As a mod, everyone was bound solely by their passion for the project, since nobody was getting paid during development and there was no plan to monetize the game when it came time for release. This made “scope-creep” a constant problem throughout development, with various contributors insisting they implement their own personal ideas. Since they were giving their labor for free and the tone of the project was so silly, it could be hard to say no to these increasingly bizarre features. The game ended up stuffed with an almost unmanageable amount of content.
“Nobody on the team were professionals. Everything was chaos,” said Wæver. “I don’t think we got our first dedicated programmer until two years into the project.
“I would say that the most valuable thing I got from all of The Nameless Mod was I learned how to motivate people to do good work without being able to pay them,” Wæver added. “Being able to give feedback in an encouraging way without making people feel like they were getting whipped is a really valuable thing. It’s just about the best game development education that I could have gotten I think.”
Laxdal agrees that The Nameless Mod was a crucial experience for him. “It’s interesting to me how much preparation working on The Nameless Mod provided for this totally different job,” he said. “I didn’t have any special skills. I wasn’t the writer, I wasn’t the coder, but having to tie all those people together, I was always doing a little bit of everything. Knowing at least how something works has been invaluable in my career.”
Giving the Community a Voice
One of the most endearing parts of The Nameless Mod is the characters themselves, and according to the creators, the vibrant personalities found in Forum City were not all exaggerations.
“The community did these weird, almost roleplay-like things on the Planet Deus Ex board,” said Wæver. One of The Nameless Mod’s stranger factions, the Goats, and its rival, the Llamas, were based on real networks of forum users that pretended to be in cults that worshipped animals and mystical cutlery. The playfulness of the community was easy fodder for the developers.
The Nameless Mod’s villain, Scara B. King, was a real forum user who styled himself as an evil billionaire.
“His joke was that he was this super cynical multi-billionaire, and he would roleplay as that on the forums,” said Wæver. Though they accepted nearly everyone who wanted to be in the mod, Wæver worked with them to develop their character and in-game appearance. And once that was all done, it was time to give them a voice.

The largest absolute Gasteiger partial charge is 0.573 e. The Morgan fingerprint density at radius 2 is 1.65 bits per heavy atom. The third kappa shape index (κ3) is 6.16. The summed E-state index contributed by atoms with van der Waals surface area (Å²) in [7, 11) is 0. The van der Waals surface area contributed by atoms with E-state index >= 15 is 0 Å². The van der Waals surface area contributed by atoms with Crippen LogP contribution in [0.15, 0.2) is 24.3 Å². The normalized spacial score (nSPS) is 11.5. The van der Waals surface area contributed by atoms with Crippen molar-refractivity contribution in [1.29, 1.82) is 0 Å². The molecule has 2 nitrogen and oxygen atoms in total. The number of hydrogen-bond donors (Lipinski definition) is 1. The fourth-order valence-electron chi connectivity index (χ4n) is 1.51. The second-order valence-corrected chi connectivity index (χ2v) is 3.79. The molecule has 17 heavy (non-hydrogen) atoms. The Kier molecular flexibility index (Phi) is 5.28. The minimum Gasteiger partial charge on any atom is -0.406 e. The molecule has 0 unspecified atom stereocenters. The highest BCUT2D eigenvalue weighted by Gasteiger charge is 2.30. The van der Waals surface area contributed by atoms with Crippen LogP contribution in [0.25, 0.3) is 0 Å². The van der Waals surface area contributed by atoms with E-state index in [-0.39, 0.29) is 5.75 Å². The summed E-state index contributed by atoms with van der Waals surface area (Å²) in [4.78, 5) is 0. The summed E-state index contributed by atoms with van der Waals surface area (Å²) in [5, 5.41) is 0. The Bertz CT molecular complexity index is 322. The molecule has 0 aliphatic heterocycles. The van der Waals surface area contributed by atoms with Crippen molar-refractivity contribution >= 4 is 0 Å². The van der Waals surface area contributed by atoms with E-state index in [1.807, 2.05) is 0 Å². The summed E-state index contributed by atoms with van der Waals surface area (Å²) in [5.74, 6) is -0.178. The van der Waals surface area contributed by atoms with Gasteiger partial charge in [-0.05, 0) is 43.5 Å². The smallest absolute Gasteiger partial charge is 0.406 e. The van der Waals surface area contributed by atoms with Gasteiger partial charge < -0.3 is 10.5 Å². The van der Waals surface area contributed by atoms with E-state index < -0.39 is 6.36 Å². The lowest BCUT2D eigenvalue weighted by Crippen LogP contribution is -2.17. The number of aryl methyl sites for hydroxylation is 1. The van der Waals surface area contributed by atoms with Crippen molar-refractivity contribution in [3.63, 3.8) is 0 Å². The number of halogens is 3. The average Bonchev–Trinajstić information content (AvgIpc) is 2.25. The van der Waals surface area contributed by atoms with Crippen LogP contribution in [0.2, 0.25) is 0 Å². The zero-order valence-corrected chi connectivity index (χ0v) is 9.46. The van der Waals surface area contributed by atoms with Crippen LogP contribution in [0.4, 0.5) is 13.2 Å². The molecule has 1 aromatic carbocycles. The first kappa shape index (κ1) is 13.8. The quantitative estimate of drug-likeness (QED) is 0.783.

“That was the real achievement I think,” he recalled.
“At one point we decided that we were going to voice everything,” said Laxdal. “We went out to different websites that have voice actors for hire. Not for money, but who were willing to voice act. It was a nightmare.”
Originally Laxdal was pegged to voice the main character, Trestkon, but soon figured he wasn’t cut out for voice acting. That’s when they decided to spend money on their only paid contributor: a voice actor out of Germany named Jeremiah Costello.
“I had to take the train to Hamburg, then spent the weekend sleeping in his recording studio on the floor,” said Wæver. “He just chewed through those lines, like 10-hour sessions, two days in a row, and then just got all of it done which was amazing.”
The work the team put into gathering voice talent resulted in a fully voiced game that sounds miraculously better than one would expect from what are essentially home recordings from the early 2000s with little quality control. But like everything else in the game, it came together in the end to create a wholly unique result.
The Nameless Mod released to the public on ModDB on March 14, 2009. It was met with positive reviews and industry recognition.
“Of course Warren Spector and Harvey Smith both sent us congratulations,” Wæver recalled.
“I frequently wish that I could work on a game like The Nameless Mod again. It was a huge achievement and I’m really proud of it. I just wish that it was easier to explain to other people who don’t already know why it’s so impressive,” he laughed.
“Because it sounds very bad on paper.”